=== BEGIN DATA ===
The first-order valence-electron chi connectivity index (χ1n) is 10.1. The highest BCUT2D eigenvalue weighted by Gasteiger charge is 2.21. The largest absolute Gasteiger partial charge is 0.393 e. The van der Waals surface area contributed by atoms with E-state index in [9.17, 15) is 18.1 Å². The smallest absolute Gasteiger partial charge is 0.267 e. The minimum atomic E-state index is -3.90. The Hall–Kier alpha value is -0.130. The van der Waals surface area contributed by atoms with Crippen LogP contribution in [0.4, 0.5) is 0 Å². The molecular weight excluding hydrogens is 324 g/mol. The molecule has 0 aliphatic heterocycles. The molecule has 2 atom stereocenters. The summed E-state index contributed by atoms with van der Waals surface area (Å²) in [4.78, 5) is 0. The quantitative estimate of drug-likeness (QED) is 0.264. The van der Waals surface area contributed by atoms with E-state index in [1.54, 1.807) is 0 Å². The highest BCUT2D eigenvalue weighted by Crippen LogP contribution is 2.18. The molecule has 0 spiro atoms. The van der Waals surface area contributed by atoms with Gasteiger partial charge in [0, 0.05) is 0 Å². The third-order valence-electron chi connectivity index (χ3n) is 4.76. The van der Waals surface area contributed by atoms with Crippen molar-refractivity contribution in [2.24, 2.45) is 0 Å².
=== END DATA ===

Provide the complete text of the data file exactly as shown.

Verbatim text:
The first-order valence-electron chi connectivity index (χ1n) is 10.1. The highest BCUT2D eigenvalue weighted by Gasteiger charge is 2.21. The largest absolute Gasteiger partial charge is 0.393 e. The van der Waals surface area contributed by atoms with E-state index in [9.17, 15) is 18.1 Å². The smallest absolute Gasteiger partial charge is 0.267 e. The minimum atomic E-state index is -3.90. The Hall–Kier alpha value is -0.130. The van der Waals surface area contributed by atoms with Crippen LogP contribution in [0.4, 0.5) is 0 Å². The molecular weight excluding hydrogens is 324 g/mol. The molecule has 0 aliphatic heterocycles. The molecule has 2 atom stereocenters. The summed E-state index contributed by atoms with van der Waals surface area (Å²) in [4.78, 5) is 0. The quantitative estimate of drug-likeness (QED) is 0.264. The van der Waals surface area contributed by atoms with E-state index in [1.54, 1.807) is 0 Å². The highest BCUT2D eigenvalue weighted by Crippen LogP contribution is 2.18. The molecule has 0 spiro atoms. The van der Waals surface area contributed by atoms with Gasteiger partial charge in [0, 0.05) is 0 Å². The third-order valence-electron chi connectivity index (χ3n) is 4.76. The van der Waals surface area contributed by atoms with Crippen molar-refractivity contribution in [2.24, 2.45) is 0 Å².